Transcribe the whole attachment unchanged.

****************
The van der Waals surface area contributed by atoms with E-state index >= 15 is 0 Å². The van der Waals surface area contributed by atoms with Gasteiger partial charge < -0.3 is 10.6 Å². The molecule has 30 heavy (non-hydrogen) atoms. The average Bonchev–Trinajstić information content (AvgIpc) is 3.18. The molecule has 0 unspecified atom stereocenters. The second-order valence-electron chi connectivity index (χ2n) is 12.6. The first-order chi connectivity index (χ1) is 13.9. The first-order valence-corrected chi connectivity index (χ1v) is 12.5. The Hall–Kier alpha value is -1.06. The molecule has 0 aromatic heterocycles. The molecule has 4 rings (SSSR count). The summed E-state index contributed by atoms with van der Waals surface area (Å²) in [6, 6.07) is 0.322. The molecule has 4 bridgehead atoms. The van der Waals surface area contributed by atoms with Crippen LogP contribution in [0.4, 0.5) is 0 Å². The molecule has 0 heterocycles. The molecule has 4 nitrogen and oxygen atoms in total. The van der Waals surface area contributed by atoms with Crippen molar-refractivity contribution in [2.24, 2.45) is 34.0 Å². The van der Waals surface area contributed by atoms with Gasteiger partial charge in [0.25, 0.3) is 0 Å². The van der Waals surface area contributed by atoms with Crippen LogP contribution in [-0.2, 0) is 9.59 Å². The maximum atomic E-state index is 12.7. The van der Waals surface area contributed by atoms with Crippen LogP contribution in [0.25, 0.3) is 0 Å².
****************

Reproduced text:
The van der Waals surface area contributed by atoms with E-state index >= 15 is 0 Å². The van der Waals surface area contributed by atoms with Gasteiger partial charge < -0.3 is 10.6 Å². The molecule has 30 heavy (non-hydrogen) atoms. The average Bonchev–Trinajstić information content (AvgIpc) is 3.18. The molecule has 0 unspecified atom stereocenters. The second-order valence-electron chi connectivity index (χ2n) is 12.6. The first-order chi connectivity index (χ1) is 13.9. The first-order valence-corrected chi connectivity index (χ1v) is 12.5. The Hall–Kier alpha value is -1.06. The molecule has 0 aromatic heterocycles. The molecule has 4 rings (SSSR count). The summed E-state index contributed by atoms with van der Waals surface area (Å²) in [6, 6.07) is 0.322. The molecule has 4 bridgehead atoms. The van der Waals surface area contributed by atoms with Crippen LogP contribution in [0.4, 0.5) is 0 Å². The molecule has 0 heterocycles. The molecule has 4 nitrogen and oxygen atoms in total. The van der Waals surface area contributed by atoms with Crippen molar-refractivity contribution in [2.24, 2.45) is 34.0 Å². The van der Waals surface area contributed by atoms with Gasteiger partial charge in [0.25, 0.3) is 0 Å². The van der Waals surface area contributed by atoms with Crippen LogP contribution in [-0.2, 0) is 9.59 Å². The maximum atomic E-state index is 12.7. The van der Waals surface area contributed by atoms with Crippen LogP contribution in [0.25, 0.3) is 0 Å².